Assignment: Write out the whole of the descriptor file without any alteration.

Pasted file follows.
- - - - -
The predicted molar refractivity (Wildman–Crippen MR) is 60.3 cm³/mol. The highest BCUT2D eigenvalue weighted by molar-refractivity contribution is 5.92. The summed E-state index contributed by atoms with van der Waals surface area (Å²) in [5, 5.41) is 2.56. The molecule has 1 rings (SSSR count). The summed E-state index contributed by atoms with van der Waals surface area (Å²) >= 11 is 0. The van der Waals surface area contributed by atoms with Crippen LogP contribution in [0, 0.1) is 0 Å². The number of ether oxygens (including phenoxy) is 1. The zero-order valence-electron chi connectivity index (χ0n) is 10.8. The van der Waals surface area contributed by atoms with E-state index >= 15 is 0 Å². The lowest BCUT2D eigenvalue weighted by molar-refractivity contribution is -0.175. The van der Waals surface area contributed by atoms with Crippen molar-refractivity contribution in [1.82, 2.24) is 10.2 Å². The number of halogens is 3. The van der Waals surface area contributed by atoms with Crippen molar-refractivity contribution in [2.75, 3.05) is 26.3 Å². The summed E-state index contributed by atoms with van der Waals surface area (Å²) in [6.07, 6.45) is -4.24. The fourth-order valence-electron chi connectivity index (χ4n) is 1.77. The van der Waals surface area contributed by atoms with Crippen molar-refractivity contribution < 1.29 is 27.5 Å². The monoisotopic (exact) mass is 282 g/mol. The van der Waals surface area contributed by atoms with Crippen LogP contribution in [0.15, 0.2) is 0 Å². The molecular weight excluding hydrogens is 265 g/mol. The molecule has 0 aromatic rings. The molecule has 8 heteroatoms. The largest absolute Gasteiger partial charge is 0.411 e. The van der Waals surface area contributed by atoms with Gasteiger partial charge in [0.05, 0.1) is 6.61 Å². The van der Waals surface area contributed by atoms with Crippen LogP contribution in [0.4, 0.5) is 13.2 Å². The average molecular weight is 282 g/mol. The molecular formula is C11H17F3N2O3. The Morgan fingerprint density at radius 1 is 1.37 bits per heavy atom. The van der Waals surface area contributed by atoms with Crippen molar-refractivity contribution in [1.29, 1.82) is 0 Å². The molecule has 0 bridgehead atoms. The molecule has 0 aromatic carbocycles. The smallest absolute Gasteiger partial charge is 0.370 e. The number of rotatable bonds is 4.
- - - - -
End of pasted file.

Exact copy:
The predicted molar refractivity (Wildman–Crippen MR) is 60.3 cm³/mol. The highest BCUT2D eigenvalue weighted by molar-refractivity contribution is 5.92. The summed E-state index contributed by atoms with van der Waals surface area (Å²) in [5, 5.41) is 2.56. The molecule has 1 rings (SSSR count). The summed E-state index contributed by atoms with van der Waals surface area (Å²) >= 11 is 0. The van der Waals surface area contributed by atoms with Crippen LogP contribution in [0, 0.1) is 0 Å². The number of ether oxygens (including phenoxy) is 1. The zero-order valence-electron chi connectivity index (χ0n) is 10.8. The van der Waals surface area contributed by atoms with E-state index >= 15 is 0 Å². The lowest BCUT2D eigenvalue weighted by molar-refractivity contribution is -0.175. The van der Waals surface area contributed by atoms with Crippen molar-refractivity contribution in [1.82, 2.24) is 10.2 Å². The number of halogens is 3. The van der Waals surface area contributed by atoms with Crippen molar-refractivity contribution in [2.75, 3.05) is 26.3 Å². The summed E-state index contributed by atoms with van der Waals surface area (Å²) in [6.07, 6.45) is -4.24. The fourth-order valence-electron chi connectivity index (χ4n) is 1.77. The van der Waals surface area contributed by atoms with Crippen molar-refractivity contribution < 1.29 is 27.5 Å². The monoisotopic (exact) mass is 282 g/mol. The van der Waals surface area contributed by atoms with Crippen LogP contribution in [0.15, 0.2) is 0 Å². The molecular weight excluding hydrogens is 265 g/mol. The molecule has 0 aromatic rings. The molecule has 8 heteroatoms. The largest absolute Gasteiger partial charge is 0.411 e. The van der Waals surface area contributed by atoms with Gasteiger partial charge in [0.05, 0.1) is 6.61 Å². The van der Waals surface area contributed by atoms with Crippen LogP contribution in [0.4, 0.5) is 13.2 Å². The average molecular weight is 282 g/mol. The molecular formula is C11H17F3N2O3. The Morgan fingerprint density at radius 1 is 1.37 bits per heavy atom. The van der Waals surface area contributed by atoms with Crippen molar-refractivity contribution in [1.29, 1.82) is 0 Å². The molecule has 0 bridgehead atoms. The molecule has 0 aromatic carbocycles. The smallest absolute Gasteiger partial charge is 0.370 e. The number of rotatable bonds is 4.